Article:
Transforming policy for babies, toddlers, and their families
Positive experiences and emotionally nourishing relationships with parents and caregivers in the first three years of life are critical to ensuring children thrive. We all have a shared responsibility to nurture and protect each child and to support communities and families in creating the safe, stable, nurturing environment children need.
Families with young children often face challenges, stemming from economic insecurity, material hardship, and stressful experiences that can undermine healthy development. Due to the intergenerational effects of and lived experiences with institutional and interpersonal racism, Black, Hispanic, and American Indian/Alaska Native families disproportionately face these challenges, leading to inequities in opportunities for their young children, including higher rates of entry into the child welfare system. Ensuring that child development is on track, improving mental health for both parents and children, reducing stress, and increasing economic security are also important outcomes that a child and family well-being system can help promote.
Policymakers can develop policies that meet the basic components of what it takes for young children and families to thrive, by helping families create protective factors that promote resilience and building the community systems needed to support these efforts. States have the opportunity to transform and align their child welfare systems to be more responsive to the physical and mental health and developmental needs of infants and toddlers and the complex needs of their parents.
State and local policies play a key role in ensuring children reach their full potential. Through policies that prioritizes parent and family strengthening, equity and positive early child development and relationships, we can build and scale a more coordinated and community-based support system that sets a path for our babies and toddlers to flourish and thrive.
It’s never too soon to think about sustainability.
Successful sustainability planning begins with a common vision of the work and the desired outcomes that agencies, communities and states are collectively trying to accomplish and embed in the policy and practice landscape.
Building strategies for sustainability begins in the earliest stages of implementing a new approach or program, ideally well before a program is up and running. Sustainability is not just an end goal but is an ongoing, intentional process that encompasses a range of activities to give programs the best chance for long-term positive impact.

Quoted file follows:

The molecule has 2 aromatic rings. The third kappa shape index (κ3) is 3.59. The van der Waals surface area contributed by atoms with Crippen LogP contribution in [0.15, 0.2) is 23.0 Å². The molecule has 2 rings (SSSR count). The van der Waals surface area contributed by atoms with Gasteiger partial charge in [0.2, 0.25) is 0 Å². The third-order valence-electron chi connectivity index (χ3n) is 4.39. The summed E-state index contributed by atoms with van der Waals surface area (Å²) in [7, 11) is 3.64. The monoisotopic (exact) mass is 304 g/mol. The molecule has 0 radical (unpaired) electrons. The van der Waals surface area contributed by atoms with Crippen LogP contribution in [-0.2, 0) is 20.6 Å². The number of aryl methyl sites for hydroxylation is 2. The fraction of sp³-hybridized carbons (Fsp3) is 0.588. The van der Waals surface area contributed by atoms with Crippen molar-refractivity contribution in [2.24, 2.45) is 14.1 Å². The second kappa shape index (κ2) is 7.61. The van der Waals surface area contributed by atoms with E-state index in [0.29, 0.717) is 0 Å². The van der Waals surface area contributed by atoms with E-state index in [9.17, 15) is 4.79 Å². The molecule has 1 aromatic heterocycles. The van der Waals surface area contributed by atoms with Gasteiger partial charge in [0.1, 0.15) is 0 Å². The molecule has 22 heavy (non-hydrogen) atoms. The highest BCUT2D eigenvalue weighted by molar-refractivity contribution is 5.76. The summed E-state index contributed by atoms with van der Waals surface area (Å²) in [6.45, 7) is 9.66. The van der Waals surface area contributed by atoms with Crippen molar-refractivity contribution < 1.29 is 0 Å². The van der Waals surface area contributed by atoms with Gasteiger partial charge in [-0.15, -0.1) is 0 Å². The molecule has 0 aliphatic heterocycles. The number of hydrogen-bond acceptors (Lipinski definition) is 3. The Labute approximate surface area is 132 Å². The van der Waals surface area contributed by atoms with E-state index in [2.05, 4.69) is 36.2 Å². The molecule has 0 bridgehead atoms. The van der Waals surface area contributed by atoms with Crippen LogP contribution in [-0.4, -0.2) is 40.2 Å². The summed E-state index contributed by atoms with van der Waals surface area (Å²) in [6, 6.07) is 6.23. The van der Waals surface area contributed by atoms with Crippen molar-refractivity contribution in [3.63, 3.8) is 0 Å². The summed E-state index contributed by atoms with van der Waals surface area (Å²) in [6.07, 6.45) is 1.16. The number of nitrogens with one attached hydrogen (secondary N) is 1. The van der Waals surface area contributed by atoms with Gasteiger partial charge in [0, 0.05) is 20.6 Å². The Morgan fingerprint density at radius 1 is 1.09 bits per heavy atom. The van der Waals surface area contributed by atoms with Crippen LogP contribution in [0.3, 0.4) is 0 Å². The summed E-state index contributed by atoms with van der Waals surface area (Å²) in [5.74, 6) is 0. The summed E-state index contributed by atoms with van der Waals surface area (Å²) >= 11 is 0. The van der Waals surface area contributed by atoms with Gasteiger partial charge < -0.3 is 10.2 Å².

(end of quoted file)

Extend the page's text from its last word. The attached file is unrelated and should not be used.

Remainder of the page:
Policy and Sustainability Resources for an Infant-Toddler Court Team
The policy framework includes 11 recommendations for states and communities that aim to advance equitable outcomes supporting the health and well-being of very young children and their families, including those who are in or are at risk of entering the child welfare system.
The toolkit is intended for State Teams who work in collaboration with local sites to implement the Safe Babies approach, as well as for local sites that are not affiliated with a state implementation effort. This toolkit provides a starting point for teams, including key questions and tools that can be adapted to the local or state context. The Sustainability Toolkit supports Infant-Toddler Court Teams in the development of a sustainability plan.
These briefs draw upon the latest data and trends for very young children and synthesize key opportunities and challenges for creating policy change that addresses inequities impacting these families.
The State Scan tool is designed to support a collaborative, state-level scan of initiatives and programs that promote connectivity to key partnerships in the state supporting implementation and sustainability of the Safe Babies approach. This tool supports states in assessing their programs, funding, and initiatives to identify where strong connections are in place, or where alignment is needed to provide supports and services for families.
The purpose of this guide is to assist Infant-Toddler Court Teams as they plan for their long-term sustainability. It is intended as a starting point for Infant-Toddler Court Teams and their partners, at both the community and the state level, to identify potential federal funding sources that might be accessible for supporting components of the Safe Babies approach and strengthening families. The 30 funding sources described in the guide can potentially support: specific functions of the Infant-Toddler Court Team; services that infants, toddlers or their families may access; or both.
There are significant differences between the Safe Babies approach and traditional practices in the child welfare and dependency court systems. This cost approach document outlines the differences from court oversight, family strengthening and engagement, access to services and developmental needs including their cost and how they impact outcomes for families with babies and toddlers.
This program was made possible through the support of the Health Resources and Services Administration (HRSA) of the U.S. Department of Health and Human Services (HHS) as part of an award totaling $5,000,000 with 0 percent financed from non-governmental sources. The contents are those of the authors and do not necessarily represent the official views of, nor an endorsement by, HRSA, HHS, or the U.S. Government. For more information, please visit HRSA.gov.
ZERO TO THREE deeply appreciates Ballmer Group for its generous support of our work to scale the Safe Babies approach. We’d like to especially thank Connie Ballmer for her vision and commitment to transforming the child welfare system so that all babies thrive. Ballmer Group is committed to improving economic mobility for children and families in the United States, funding leaders and organizations that have demonstrated the ability to reshape opportunity and reduce systemic inequities.